Its hard to define sometimes but its essentially using the inherent characteristics of one plant to benefit other plants. Its building an ecosystem!
- Improve taste or effectiveness of a crop.
- Draw in beneficial insects.
- Fool plant predating insects.
- Trap Crop
- Shield Crop
- Physical advantages
- Nutrient advantages
The best companion plants may often times be a few weeds. Not enough weeds to choke out your young plants but enough to draw in naturally the beneficials you want.
Companion plants grown for this purpose are said to improve the taste of one of the companions. This – of course – is a highly debatable subject.
Plants high in volatile oils seem to improve taste of watery fruits and veggies. Tomatoes improved by basil. Cucumbers said to by dill. The general rule is that plants that go together on the plant go together in the garden.
Plants high in volatile oils improved by plants such as nettles. I can’t really discover why this is the case. Early mediterranean gardeners found that planting Basil (sweet) next to their tomato plants gave them larger, healthier, better tasting tomatoes. Perhaps the tomatoes’ roots absorb some root exudate of the basil, or “breathe” some secretion of this sweet smelling herb.
Draw in beneficial insects
Any plant that makes tons of flowers is going to help nearby plants. Flowers draw in among other things parasitic wasps and most plant predating insects go through a larval stage that is vulnerable to these wasps.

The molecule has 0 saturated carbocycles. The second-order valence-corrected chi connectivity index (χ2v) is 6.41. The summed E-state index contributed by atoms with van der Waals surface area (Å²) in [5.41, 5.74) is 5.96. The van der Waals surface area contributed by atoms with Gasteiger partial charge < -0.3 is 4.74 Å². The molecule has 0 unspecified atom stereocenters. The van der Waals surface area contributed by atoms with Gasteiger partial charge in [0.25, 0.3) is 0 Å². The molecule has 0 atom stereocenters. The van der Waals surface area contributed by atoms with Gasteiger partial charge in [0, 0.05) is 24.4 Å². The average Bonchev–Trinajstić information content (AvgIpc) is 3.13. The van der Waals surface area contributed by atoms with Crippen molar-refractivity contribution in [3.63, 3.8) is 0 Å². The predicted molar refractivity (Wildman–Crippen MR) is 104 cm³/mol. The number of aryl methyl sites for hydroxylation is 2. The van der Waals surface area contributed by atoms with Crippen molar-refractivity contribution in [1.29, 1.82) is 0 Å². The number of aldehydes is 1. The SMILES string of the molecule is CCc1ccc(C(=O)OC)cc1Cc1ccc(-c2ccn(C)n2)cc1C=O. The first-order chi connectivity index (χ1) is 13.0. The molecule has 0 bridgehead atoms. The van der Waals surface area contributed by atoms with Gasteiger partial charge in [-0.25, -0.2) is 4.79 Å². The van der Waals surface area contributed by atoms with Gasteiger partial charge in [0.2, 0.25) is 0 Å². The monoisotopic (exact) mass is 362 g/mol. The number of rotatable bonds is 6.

Yarrow, dill, lettuce (bolted), radishes, turnips, carrots, beets (in second year). All in all sunflowers are king. Buckwheat is good also.
You need a comprehensive flowering plan. Know what flowers when. Make sure you account not just for bloom times but also colors.
Large plants sunflowers but also corn. Corn has tons of nooks and crannies for lacewings.
Flowers mean bees. Especially orange and yellow flowers, draw them in. Calendula is great in this regard. Don’t just think about insects. Tubular flowers also draw in hummingbirds which can decimate a whitefly infestation.
Grapes take the cake as the best trap crop made. Aphids will go straight to grapes and they can’t really harm a strong grapevine but they will draw in tons of beneficials just by being there.
Eggplants seem to work pretty well as a trap crop for flea beetles, also groundcherries. Pick a plant in the same family of the one you want to protect, just make sure that plant is more appealing.
Things with strong smells or release things predating insects don’t care for.
Garlic – the aroma fools.
Nasturtiums – very peppery and strong.
Cilantro – stinks to me and to bugs.
Mint – easy to grow also.
Lemon basil and lemon balm – citronella
Provides support. Grew beans up grapes. Beans up corn.
Also includes co-planting and nurse crops. Co-planting is essentially planting two things so they grow at once (at some point). Like sowing clover and wheat.
Things like alfalfa mine the soil for nutrients. Bring those up. You can chop the plant and use it as mulch or let the fungi work their magic. Dandelions
There are bad companions too. Alliums next to legumes.
Fennel is said to be the worst companion.
Disease and pest proximity. Same family plants close by is a no-no. Tomatoes and potatoes- same blights.
Corn and tomatoes – rootworm. I noticed that parsley next to carrots is a no-no. The parsley drew in parsley worms (black swallowtail butterfly) and they also ate carrots.
Need to have a plan for companion planting. You garden layout should basically revolve around companion planting.